Co-Dependency Treatment [250 words keywords: Co-dependency]

In any relationship where one person enables another person’s self-destructive patterns, or undermines the other person’s proper role in the relationship, is referred to as codependency. These relationships are dysfunctional because one person takes on a role, most of the time unknowingly, that encourages the other person’s negative behavior to various levels of intensity. If the dysfunctional behavior is intense and strong enough, a person for example, who is struggling with drug and alcohol abuse will lose their sense of “self” and exacerbate an already serious situation. In addition, these behaviors can be perpetuated and passed on to children or others living in the same environment. Co-dependency treatment is essential for someone who is coming off long-term addictions, and is provided through family counseling, and individual and group therapies.

The cycle of co-dependency in a spousal or familial relationship slowly erodes feelings and expressions of love to the point where it becomes difficult for those engaged in a codependent situation, to show the unconditional love they have for each other. Co-dependency treatment identifies enabling conditions and self-destructive patterns, and offers solutions for changing or replacing this behavior with other more positive actions that will break the cycle of codependency. Co-dependency treatment is one of the valuable services provided at The Counseling Center in a manner specific to the each individual’s unique circumstances.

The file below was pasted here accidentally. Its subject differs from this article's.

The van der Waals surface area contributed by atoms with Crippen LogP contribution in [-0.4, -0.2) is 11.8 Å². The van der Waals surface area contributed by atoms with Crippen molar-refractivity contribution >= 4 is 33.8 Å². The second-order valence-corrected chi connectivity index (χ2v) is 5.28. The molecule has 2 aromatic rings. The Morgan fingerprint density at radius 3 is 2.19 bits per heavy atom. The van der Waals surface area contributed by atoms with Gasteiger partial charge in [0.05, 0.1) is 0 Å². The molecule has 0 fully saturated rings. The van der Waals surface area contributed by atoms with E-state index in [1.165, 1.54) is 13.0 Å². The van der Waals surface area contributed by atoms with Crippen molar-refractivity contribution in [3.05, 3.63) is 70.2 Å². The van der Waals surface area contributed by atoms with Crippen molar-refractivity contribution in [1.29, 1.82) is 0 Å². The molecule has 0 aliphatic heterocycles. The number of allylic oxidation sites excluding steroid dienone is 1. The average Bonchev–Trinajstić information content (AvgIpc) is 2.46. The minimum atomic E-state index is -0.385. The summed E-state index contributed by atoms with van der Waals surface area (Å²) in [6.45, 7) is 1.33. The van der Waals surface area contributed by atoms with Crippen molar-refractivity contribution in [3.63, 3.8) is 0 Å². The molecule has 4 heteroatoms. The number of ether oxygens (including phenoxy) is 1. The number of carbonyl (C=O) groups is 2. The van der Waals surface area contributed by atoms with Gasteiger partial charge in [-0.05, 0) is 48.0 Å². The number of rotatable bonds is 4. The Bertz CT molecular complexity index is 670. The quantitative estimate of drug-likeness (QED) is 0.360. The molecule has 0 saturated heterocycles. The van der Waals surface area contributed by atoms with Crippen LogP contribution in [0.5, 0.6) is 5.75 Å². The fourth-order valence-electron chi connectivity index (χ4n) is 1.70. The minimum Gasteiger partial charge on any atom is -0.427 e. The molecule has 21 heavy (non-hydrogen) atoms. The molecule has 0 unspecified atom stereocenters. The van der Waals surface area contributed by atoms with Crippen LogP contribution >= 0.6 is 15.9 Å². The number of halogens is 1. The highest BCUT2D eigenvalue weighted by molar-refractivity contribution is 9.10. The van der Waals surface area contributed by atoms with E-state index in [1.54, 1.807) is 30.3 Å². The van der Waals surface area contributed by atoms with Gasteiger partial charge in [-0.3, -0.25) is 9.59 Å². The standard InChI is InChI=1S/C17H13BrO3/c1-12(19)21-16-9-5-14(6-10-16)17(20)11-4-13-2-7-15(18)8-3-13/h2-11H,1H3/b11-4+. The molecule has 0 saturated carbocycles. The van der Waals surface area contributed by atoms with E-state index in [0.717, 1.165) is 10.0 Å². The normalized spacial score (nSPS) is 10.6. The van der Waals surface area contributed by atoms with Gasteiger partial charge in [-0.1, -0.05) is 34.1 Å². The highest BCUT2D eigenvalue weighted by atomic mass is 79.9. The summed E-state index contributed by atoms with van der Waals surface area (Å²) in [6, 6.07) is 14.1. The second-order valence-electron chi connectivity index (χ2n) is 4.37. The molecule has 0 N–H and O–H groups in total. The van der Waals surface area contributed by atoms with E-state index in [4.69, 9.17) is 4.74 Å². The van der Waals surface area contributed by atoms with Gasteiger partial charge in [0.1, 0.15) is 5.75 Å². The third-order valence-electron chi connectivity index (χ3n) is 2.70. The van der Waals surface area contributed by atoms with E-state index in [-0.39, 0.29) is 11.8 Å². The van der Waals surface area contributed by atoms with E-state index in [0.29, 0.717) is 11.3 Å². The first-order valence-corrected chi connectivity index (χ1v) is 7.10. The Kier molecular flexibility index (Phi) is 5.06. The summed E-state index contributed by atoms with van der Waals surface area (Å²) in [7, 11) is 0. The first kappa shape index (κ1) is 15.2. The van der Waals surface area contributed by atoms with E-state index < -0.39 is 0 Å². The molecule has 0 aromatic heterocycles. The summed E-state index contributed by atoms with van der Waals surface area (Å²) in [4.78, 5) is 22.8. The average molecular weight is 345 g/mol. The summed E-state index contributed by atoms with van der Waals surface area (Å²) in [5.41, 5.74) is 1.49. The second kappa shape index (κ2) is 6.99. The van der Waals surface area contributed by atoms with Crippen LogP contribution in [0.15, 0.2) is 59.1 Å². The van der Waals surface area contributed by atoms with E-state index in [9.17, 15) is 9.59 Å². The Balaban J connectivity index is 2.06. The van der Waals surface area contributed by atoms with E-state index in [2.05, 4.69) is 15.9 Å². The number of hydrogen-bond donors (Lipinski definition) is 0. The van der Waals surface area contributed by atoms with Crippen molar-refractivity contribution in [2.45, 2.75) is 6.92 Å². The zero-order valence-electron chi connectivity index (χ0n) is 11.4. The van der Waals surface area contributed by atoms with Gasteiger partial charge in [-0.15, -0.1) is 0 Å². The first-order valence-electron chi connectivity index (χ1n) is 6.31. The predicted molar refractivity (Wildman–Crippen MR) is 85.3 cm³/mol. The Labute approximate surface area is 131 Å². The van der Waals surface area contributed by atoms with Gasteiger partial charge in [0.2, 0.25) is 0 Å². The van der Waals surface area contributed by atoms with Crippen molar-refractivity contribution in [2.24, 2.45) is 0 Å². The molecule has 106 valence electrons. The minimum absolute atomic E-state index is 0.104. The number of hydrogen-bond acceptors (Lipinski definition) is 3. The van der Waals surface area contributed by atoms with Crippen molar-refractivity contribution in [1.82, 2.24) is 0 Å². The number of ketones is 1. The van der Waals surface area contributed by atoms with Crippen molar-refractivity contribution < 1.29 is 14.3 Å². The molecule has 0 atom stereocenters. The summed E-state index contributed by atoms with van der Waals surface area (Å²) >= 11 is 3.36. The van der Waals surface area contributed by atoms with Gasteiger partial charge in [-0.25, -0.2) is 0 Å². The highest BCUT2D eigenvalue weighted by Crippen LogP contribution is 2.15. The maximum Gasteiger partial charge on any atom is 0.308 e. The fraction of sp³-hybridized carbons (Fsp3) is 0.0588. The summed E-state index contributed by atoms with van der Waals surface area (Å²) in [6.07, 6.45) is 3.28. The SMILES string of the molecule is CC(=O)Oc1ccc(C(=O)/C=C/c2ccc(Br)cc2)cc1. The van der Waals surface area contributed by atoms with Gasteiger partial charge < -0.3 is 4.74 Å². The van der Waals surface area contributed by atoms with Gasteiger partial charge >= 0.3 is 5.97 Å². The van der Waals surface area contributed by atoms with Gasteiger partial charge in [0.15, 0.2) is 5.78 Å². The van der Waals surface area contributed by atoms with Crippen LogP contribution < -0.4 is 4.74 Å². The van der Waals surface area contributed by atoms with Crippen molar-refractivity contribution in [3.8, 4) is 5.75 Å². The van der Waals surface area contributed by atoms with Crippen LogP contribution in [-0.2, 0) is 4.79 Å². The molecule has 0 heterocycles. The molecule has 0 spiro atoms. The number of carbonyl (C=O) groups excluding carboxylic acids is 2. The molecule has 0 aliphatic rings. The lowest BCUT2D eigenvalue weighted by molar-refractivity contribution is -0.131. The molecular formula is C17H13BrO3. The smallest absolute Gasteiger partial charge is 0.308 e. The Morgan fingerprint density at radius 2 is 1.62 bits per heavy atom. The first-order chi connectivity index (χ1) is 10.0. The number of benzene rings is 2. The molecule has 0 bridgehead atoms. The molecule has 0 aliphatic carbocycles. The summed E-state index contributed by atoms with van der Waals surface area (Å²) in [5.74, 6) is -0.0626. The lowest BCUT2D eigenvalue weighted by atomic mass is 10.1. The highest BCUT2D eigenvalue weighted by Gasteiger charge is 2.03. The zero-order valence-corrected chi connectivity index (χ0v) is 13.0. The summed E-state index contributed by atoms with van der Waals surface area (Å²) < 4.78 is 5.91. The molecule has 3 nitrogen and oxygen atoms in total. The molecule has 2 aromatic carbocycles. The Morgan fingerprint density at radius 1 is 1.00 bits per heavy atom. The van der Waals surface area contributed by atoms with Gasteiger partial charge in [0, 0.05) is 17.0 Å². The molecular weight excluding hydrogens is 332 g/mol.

Compulsive Behaviors Education [250 words keywords: compulsive behavior]

Compulsive behavior refers to repeated behavior that a person feels compelled to perform. This can be something such as washing your hands repeatedly, even when the hands are not dirty or soiled, or compulsively buying things that are not needed. There are many types of compulsive behavior and it includes habitual alcohol or drug use as the response to an obsessive memory or thought. There is a difference between addiction, and compulsive behavior is that addiction is prompted by an urge or desire for pleasure and compulsive behavior is an insatiable need to do something.

Compulsive behavior requires a different treatment and set of coping techniques, than addiction, and the existence of both in a person’s life is a dual diagnosis that is treated separately when an individual enters a recovery treatment. The Counseling Center will always give each patient an introductory assessment that includes a thorough mental health evaluation where mental disorders are identified for treatment. A successful completion of the recovery treatment hinges upon the honesty and sincerity a person exercises during his or her first interview. There is no reason why a mental health disorder for which there is help to maintain under control, should be a constant drawback for someone’s desire to recover from drug or alcohol addiction. Compulsive behavior education is the first step to identify a possibly underlying condition that many times is closely associated with drug and alcohol addiction. Learn to recognize the symptoms and treatments covered in compulsive behavior education.